Isaac Jenecke, Secretary of the Kuils River Shoprite Area Traders’ Association (KSATA)
The article “Traders welcome training” (Northern News, June 22) has sidelined an important trader organisation KSATA (Kuils River Shoprite Area Traders Association).
We attended the conference in the Convention Centre in Cape Town with a host of trader associations from across the city.
The article was silent about the input of the Kita Concerned Traders’ Association, a past break away from KITA and also that made by the Kuils River Civic Association in the longstanding issue at the flea market in Kuils River.
These are things which are on record and resulted in Public Protector action about the flea market.
There is also the 2004 NNT public participation report which put the market under the spotlight.
KSATA was formed as a counter to KITA.
KITA is based at Shoprite Kuils River where we are (also) based.
The Northern News is on record as having published the instructions given by Ward 11 councillor Jacob Jacobswith regards to the financial management of the flea market.
Concessions, introduced to the flea market through the City of Cape Town was the result of the above mentioned complaint lodged at the Public Protector.
No action of KITA brought on this as the concessions were introduced to stop KITA issuing stalls on the City property.
Some of the remaining complaints are the fact that some KITA traders hold more than one trading bay.
There are huge quarrels among trader leaders from the three organisations about which rules should apply to traders.
It must be stressed, that some traders do not belong to organisations and the City should liaise with them as they have rights.
KSATA was formed to oppose KITA and to represent the interests of traders that did not get on with KITA.
There are two management areas the one is controlled by KITA and the other by KSATA. The Nooiensfontein Block Association does not have a management area.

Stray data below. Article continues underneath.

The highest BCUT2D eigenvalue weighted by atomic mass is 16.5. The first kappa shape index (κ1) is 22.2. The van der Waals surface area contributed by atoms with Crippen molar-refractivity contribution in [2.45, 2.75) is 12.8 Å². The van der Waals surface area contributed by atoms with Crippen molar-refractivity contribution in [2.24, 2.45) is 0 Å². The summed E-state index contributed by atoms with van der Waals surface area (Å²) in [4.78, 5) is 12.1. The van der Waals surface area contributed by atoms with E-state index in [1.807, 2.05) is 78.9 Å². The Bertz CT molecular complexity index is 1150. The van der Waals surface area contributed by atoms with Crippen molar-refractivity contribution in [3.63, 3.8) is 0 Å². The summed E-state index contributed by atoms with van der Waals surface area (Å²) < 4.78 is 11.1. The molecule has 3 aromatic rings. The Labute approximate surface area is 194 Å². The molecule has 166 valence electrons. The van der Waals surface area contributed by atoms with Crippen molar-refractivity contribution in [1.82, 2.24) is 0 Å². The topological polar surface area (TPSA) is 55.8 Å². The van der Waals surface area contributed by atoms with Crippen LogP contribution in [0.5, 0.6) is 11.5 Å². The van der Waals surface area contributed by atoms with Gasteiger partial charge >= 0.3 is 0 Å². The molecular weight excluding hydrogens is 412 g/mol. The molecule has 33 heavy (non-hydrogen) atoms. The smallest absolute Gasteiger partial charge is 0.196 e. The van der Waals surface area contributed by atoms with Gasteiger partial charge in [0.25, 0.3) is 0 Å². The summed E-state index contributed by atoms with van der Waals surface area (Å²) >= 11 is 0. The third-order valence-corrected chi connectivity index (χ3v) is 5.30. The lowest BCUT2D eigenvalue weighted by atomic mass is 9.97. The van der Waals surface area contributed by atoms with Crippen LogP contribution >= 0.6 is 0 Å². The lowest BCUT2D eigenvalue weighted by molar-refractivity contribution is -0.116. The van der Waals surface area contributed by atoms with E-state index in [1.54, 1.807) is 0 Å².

The experiences of traders in front of the Shoprite Centre door is easily understood by a reading of the article in Northern News.
Kuils River Civic fought for these marginalised trading people even from the time when people traded at the Kuils River station as part of the anti-apartheid struggle and it is this that makes the article ill-informed as KITA, established in 1999, did not approve of trading beyond the core bays.
This is what the one woman in the article says when she explains how they were told where not to trade. The article is creating a false impression of the history.
Ms October from KITA who is featured in the article has been in the position of chairperson of KITA for a short while – not even for two months or so. Her statement carried by Northern News, that there is over trading, must be in the KITA management area and is in contradiction to other negative statements about law enforcement in the same article.
KITA supported law enforcement when they upheld no trading areas and against people standing on the stoep and in front of the doors. Is she now saying KITA was wrong?
She is quoted in the article as saying that traders are making less money because the market is flooded, in column two paragraph four , and that there is a shortage of bays in column one.
That, is why KSATA has repeatedly said the City should enforce the policy of one stall per household to the KITA management side and apply this requirement especially to the current KITA.
The City has been weak in its property management at the flea market and that is why they did not even know traders are operating under the complained about conditions at Kuils River.
There are regular complaints about management at the area.
People are fighting KSATA because we are calling for an end to KITA’s control.
We say organisations should hand control to the City and the City should deal with traders one on one per trading bay.
Right now, we know the local City official does not have a data basis for the concessions issued. There is no acceptable data base and contradictions exist.
We also want to know how KITA got a management contract from the City in 1998 without a tender process and what took place until the Kuils River Civic intervened in the said process, by going to the City Ombudsman and Public Protector after which a City official was sent out to start the inventory process at Kuils River?
Things deteriorated after this offical left the market about five years ago, and another person took over.
All in all, we don’t think the article was a very informed piece of writing on such a sensitive and far reaching topic.
We are here and were ignored by the reporter, who now says that the article is about a trader expressing her happiness with training, but in the article salient points to counter our case in the public eye was made without asking our side for comment.
That is the problem.
* Northern News responds:
Northern News was told of the training by members of the Kuils River Informal Traders’ Association (KITA). The focus of the story was on the skills they’ve attained and not the infighting and longstanding issues between the traders.